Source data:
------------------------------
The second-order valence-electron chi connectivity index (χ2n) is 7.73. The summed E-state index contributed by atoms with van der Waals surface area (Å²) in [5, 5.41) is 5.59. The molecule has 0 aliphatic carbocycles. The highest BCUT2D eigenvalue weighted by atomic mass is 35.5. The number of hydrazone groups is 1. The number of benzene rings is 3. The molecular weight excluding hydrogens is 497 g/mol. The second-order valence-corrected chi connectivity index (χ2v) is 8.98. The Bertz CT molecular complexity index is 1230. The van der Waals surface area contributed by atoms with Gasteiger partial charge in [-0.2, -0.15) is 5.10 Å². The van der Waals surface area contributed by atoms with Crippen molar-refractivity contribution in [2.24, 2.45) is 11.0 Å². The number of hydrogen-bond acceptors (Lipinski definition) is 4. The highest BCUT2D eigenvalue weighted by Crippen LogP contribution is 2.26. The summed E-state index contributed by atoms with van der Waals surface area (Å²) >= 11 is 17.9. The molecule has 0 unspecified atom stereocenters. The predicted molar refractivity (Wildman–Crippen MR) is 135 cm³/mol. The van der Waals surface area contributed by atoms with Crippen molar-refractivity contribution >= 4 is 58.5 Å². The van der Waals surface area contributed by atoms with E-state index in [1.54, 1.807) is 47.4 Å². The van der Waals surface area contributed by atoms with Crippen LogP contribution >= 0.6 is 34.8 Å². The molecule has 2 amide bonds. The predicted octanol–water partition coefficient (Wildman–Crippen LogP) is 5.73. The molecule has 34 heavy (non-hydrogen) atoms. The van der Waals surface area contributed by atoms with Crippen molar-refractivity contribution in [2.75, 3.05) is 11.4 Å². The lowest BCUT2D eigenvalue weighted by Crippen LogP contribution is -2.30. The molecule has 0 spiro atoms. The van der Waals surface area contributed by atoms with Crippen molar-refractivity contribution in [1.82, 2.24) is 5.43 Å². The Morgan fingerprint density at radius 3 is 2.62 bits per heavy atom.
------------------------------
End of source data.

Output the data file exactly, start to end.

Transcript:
The second-order valence-electron chi connectivity index (χ2n) is 7.73. The summed E-state index contributed by atoms with van der Waals surface area (Å²) in [5, 5.41) is 5.59. The molecule has 0 aliphatic carbocycles. The highest BCUT2D eigenvalue weighted by atomic mass is 35.5. The number of hydrazone groups is 1. The number of benzene rings is 3. The molecular weight excluding hydrogens is 497 g/mol. The second-order valence-corrected chi connectivity index (χ2v) is 8.98. The Bertz CT molecular complexity index is 1230. The van der Waals surface area contributed by atoms with Gasteiger partial charge in [-0.2, -0.15) is 5.10 Å². The van der Waals surface area contributed by atoms with Crippen molar-refractivity contribution in [2.24, 2.45) is 11.0 Å². The number of hydrogen-bond acceptors (Lipinski definition) is 4. The highest BCUT2D eigenvalue weighted by Crippen LogP contribution is 2.26. The summed E-state index contributed by atoms with van der Waals surface area (Å²) >= 11 is 17.9. The molecule has 0 unspecified atom stereocenters. The predicted molar refractivity (Wildman–Crippen MR) is 135 cm³/mol. The van der Waals surface area contributed by atoms with Crippen molar-refractivity contribution >= 4 is 58.5 Å². The van der Waals surface area contributed by atoms with E-state index in [1.54, 1.807) is 47.4 Å². The van der Waals surface area contributed by atoms with Crippen LogP contribution >= 0.6 is 34.8 Å². The molecule has 2 amide bonds. The predicted octanol–water partition coefficient (Wildman–Crippen LogP) is 5.73. The molecule has 34 heavy (non-hydrogen) atoms. The van der Waals surface area contributed by atoms with Crippen molar-refractivity contribution in [2.75, 3.05) is 11.4 Å². The lowest BCUT2D eigenvalue weighted by Crippen LogP contribution is -2.30. The molecule has 0 spiro atoms. The van der Waals surface area contributed by atoms with Crippen molar-refractivity contribution in [1.82, 2.24) is 5.43 Å². The Morgan fingerprint density at radius 3 is 2.62 bits per heavy atom.